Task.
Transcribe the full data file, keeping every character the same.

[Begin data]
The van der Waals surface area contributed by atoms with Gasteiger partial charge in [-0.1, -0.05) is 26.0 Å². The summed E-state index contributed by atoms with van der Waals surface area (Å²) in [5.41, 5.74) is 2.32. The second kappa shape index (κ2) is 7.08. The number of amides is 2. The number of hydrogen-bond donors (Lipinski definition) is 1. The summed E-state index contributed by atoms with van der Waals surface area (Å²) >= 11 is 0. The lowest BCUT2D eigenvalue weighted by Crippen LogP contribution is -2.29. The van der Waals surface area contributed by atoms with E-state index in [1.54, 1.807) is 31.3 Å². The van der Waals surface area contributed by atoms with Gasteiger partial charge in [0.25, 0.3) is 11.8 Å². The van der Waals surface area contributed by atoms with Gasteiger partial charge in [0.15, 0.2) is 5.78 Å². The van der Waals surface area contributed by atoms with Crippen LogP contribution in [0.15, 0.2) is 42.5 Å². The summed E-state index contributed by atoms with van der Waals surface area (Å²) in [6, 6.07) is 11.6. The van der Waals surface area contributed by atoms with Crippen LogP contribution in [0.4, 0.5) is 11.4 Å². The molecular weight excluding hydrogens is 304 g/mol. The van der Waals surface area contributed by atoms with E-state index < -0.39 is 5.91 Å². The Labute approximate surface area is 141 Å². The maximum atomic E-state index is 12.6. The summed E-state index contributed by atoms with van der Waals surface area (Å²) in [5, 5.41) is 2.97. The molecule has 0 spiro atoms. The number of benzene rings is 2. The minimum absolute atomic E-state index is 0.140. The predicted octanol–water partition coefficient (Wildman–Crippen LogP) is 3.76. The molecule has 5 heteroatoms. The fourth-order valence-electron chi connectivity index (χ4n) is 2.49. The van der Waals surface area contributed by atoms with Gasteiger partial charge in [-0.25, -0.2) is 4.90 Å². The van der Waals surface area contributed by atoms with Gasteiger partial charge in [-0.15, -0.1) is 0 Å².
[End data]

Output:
The van der Waals surface area contributed by atoms with Gasteiger partial charge in [-0.1, -0.05) is 26.0 Å². The summed E-state index contributed by atoms with van der Waals surface area (Å²) in [5.41, 5.74) is 2.32. The second kappa shape index (κ2) is 7.08. The number of amides is 2. The number of hydrogen-bond donors (Lipinski definition) is 1. The summed E-state index contributed by atoms with van der Waals surface area (Å²) >= 11 is 0. The lowest BCUT2D eigenvalue weighted by Crippen LogP contribution is -2.29. The van der Waals surface area contributed by atoms with E-state index in [1.54, 1.807) is 31.3 Å². The van der Waals surface area contributed by atoms with Gasteiger partial charge in [0.25, 0.3) is 11.8 Å². The van der Waals surface area contributed by atoms with Gasteiger partial charge in [0.15, 0.2) is 5.78 Å². The van der Waals surface area contributed by atoms with Crippen LogP contribution in [0.15, 0.2) is 42.5 Å². The summed E-state index contributed by atoms with van der Waals surface area (Å²) in [6, 6.07) is 11.6. The van der Waals surface area contributed by atoms with Crippen LogP contribution in [0.4, 0.5) is 11.4 Å². The molecular weight excluding hydrogens is 304 g/mol. The van der Waals surface area contributed by atoms with E-state index < -0.39 is 5.91 Å². The Labute approximate surface area is 141 Å². The maximum atomic E-state index is 12.6. The summed E-state index contributed by atoms with van der Waals surface area (Å²) in [5, 5.41) is 2.97. The molecule has 0 spiro atoms. The number of benzene rings is 2. The minimum absolute atomic E-state index is 0.140. The predicted octanol–water partition coefficient (Wildman–Crippen LogP) is 3.76. The molecule has 5 heteroatoms. The fourth-order valence-electron chi connectivity index (χ4n) is 2.49. The van der Waals surface area contributed by atoms with Gasteiger partial charge in [-0.25, -0.2) is 4.90 Å². The van der Waals surface area contributed by atoms with Gasteiger partial charge in [-0.15, -0.1) is 0 Å².